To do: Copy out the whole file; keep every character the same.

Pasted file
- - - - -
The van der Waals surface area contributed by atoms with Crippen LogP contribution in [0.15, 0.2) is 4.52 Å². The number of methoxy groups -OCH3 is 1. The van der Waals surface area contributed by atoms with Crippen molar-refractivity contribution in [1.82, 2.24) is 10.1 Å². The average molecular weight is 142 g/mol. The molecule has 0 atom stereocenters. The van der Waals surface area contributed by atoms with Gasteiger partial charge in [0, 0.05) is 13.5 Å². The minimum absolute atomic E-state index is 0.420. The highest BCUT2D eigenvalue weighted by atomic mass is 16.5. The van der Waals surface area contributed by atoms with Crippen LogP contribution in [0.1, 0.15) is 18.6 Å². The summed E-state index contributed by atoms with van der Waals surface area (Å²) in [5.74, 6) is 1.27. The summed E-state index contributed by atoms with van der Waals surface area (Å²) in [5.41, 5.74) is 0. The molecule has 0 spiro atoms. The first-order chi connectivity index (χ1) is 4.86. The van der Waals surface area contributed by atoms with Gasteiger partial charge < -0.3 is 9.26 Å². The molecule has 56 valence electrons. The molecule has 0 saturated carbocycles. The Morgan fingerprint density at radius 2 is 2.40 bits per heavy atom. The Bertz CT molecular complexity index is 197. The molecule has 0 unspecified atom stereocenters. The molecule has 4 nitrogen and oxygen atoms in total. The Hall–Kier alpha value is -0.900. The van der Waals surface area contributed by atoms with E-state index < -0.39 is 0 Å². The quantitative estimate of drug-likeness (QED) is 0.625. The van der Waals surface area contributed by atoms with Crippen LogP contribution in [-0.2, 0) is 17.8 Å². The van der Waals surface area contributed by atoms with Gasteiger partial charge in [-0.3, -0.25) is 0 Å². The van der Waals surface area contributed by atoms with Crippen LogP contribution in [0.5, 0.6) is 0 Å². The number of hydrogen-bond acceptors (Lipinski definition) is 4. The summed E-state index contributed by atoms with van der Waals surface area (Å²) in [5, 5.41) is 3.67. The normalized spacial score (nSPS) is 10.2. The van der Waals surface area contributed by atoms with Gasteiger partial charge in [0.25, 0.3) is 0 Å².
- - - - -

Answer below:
The van der Waals surface area contributed by atoms with Crippen LogP contribution in [0.15, 0.2) is 4.52 Å². The number of methoxy groups -OCH3 is 1. The van der Waals surface area contributed by atoms with Crippen molar-refractivity contribution in [1.82, 2.24) is 10.1 Å². The average molecular weight is 142 g/mol. The molecule has 0 atom stereocenters. The van der Waals surface area contributed by atoms with Gasteiger partial charge in [0, 0.05) is 13.5 Å². The minimum absolute atomic E-state index is 0.420. The highest BCUT2D eigenvalue weighted by atomic mass is 16.5. The van der Waals surface area contributed by atoms with Crippen LogP contribution in [0.1, 0.15) is 18.6 Å². The summed E-state index contributed by atoms with van der Waals surface area (Å²) in [5.74, 6) is 1.27. The summed E-state index contributed by atoms with van der Waals surface area (Å²) in [5.41, 5.74) is 0. The molecule has 0 spiro atoms. The first-order chi connectivity index (χ1) is 4.86. The van der Waals surface area contributed by atoms with Gasteiger partial charge < -0.3 is 9.26 Å². The molecule has 56 valence electrons. The molecule has 0 saturated carbocycles. The Morgan fingerprint density at radius 2 is 2.40 bits per heavy atom. The Bertz CT molecular complexity index is 197. The molecule has 0 unspecified atom stereocenters. The molecule has 4 nitrogen and oxygen atoms in total. The Hall–Kier alpha value is -0.900. The van der Waals surface area contributed by atoms with E-state index < -0.39 is 0 Å². The quantitative estimate of drug-likeness (QED) is 0.625. The van der Waals surface area contributed by atoms with Crippen LogP contribution in [-0.2, 0) is 17.8 Å². The van der Waals surface area contributed by atoms with Gasteiger partial charge in [-0.3, -0.25) is 0 Å². The van der Waals surface area contributed by atoms with Crippen LogP contribution in [0.5, 0.6) is 0 Å². The number of hydrogen-bond acceptors (Lipinski definition) is 4. The summed E-state index contributed by atoms with van der Waals surface area (Å²) in [5, 5.41) is 3.67. The normalized spacial score (nSPS) is 10.2. The van der Waals surface area contributed by atoms with Gasteiger partial charge in [0.25, 0.3) is 0 Å².